Kungoni Festival calls for love, unity


Kungoni Art Centre at Mua in Dedza was the centre of attraction on Saturday as it returned with its annual festival, which has not taken place for the past three years due to Covid.

The festival, whose theme this year focused on love and unity, brought traditional dances that thrilled the massive audience.

As has been the case in the previous editions, people journeyed from as far as Blantyre, Lilongwe and Nkhotakota to be part of the annual event whose aim is to promote and preserve culture.


Kungoni Art Centre is a hub of arts and culture and, led by Father Claude Boucher, popularly known as Achisale, the centre has shown the country that culture needs to be embraced.

However, the festival this year was led by Father Brendan O’shea, better known as Angozo, who is now the director of the centre, having taken over from Achisale.

The festival, which was hosted by MBC’s Robert Kalindiza started with prayers in the morning before getting down to poems, drama and traditional dances performed by both the young and the old.


In their voices, the performers underscored the importance of culture and spread their messages to zero in on issues of environmental conservation, corruption and health, with many raising awareness on Covid.

Apart from poems and drama, some of the traditional dances that people sampled included Kazukuta, Mganda, Ngoma, Henga, Chitelera, Chimtali, Chisamba, Ching’ande, Kamchoma and Incwala before the main course, Gule Wamkulu, which came in different forms.

In attaching to the theme of unity and love, performers tied a cloth to a tree trunk and the climax of it all was when a thatched roof (mzati) was placed on the tree trunk.

Gule Wamkulu, which is a distinctive cultural manifestation of the Chewa people, came in different forms which included chameleon, lion and butterfly and they all communicated different messages to the people.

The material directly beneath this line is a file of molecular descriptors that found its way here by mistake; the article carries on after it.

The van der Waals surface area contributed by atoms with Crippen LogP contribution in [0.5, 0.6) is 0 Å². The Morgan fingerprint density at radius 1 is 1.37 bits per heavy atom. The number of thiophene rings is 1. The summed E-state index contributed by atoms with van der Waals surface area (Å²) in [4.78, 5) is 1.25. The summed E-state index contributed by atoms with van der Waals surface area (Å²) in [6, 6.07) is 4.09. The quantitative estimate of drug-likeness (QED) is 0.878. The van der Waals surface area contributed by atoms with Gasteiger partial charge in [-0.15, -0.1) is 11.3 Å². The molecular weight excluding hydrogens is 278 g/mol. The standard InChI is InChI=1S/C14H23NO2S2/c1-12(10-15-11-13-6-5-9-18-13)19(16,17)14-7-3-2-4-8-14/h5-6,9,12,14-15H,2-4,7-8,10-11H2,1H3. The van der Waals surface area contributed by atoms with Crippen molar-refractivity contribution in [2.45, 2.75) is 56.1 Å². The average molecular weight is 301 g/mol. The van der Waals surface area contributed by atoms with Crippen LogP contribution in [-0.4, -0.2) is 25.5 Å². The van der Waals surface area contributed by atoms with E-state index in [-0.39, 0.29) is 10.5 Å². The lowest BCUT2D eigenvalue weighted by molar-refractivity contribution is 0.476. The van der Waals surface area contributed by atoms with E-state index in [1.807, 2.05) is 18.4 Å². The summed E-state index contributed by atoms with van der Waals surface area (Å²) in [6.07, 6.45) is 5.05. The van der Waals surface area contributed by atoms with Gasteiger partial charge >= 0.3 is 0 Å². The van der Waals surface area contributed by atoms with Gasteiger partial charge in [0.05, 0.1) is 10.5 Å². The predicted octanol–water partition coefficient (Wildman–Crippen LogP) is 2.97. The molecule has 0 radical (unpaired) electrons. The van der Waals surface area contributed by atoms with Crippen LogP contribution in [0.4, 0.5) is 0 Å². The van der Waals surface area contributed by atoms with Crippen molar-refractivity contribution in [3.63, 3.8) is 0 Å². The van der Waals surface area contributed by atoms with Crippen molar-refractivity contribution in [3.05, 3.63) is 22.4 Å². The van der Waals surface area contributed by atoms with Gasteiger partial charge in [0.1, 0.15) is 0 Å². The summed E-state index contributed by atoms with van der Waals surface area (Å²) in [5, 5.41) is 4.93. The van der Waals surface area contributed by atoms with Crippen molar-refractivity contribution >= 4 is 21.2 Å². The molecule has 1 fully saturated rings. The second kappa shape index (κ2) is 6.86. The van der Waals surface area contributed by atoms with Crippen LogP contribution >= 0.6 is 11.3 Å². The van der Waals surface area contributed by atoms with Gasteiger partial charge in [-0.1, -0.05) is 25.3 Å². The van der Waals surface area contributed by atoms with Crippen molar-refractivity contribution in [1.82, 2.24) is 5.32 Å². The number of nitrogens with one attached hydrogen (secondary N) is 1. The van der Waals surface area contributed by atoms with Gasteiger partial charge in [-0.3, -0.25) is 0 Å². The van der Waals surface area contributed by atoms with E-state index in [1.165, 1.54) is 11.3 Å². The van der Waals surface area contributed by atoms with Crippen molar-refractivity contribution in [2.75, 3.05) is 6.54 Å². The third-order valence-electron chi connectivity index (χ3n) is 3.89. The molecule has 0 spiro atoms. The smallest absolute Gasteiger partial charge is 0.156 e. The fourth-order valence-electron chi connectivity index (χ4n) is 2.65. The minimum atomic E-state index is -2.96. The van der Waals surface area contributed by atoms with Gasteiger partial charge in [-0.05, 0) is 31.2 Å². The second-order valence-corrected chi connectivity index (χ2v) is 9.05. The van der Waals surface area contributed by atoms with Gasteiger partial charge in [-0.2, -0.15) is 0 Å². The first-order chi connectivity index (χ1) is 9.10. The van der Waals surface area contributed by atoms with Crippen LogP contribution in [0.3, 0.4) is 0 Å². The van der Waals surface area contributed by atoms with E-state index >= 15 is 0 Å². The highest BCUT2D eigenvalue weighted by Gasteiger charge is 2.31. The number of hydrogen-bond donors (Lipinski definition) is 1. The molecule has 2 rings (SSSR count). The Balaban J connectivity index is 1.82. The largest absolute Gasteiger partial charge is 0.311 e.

With the world including Malawi being affected by Covid, Gule Wamkulu did not skip the subject and, before coming in such a form, there was a moment when another Gule Wamkulu came with a warning to the people about Covid and all what it did was to distribute masks.

Another Gule Wamkulu, which was the biggest and stunned the audience, spoke highly about charcoal burning which continues to harm the environment and there was another one which also touched on albino the issues of abductions and killings.

Professor Francis Moto said after the event that he was happy that the festival has taken place this year.

“People came in large numbers and this is a motivation to organisers to do more. We need to promote and preserve our culture through education; culture needs to be embraced in both urban and rural areas,” Moto said.

Father O’shea said they always have problems putting the festival together due to funding.

“We are a non-profit centre and mostly rely on donors and some people assisted us. The focus was on love and unity because we looked at all the problems facing the world such as sickness and wars,” he said.

“This is why we began with inter-religious prayers bringing religious leaders together to give an example of unity and inspire other people,” O’shea said.

He said Malawi has an incredible culture and that it needs to do a lot more to encourage young people to know their culture, appreciate and be proud of it.

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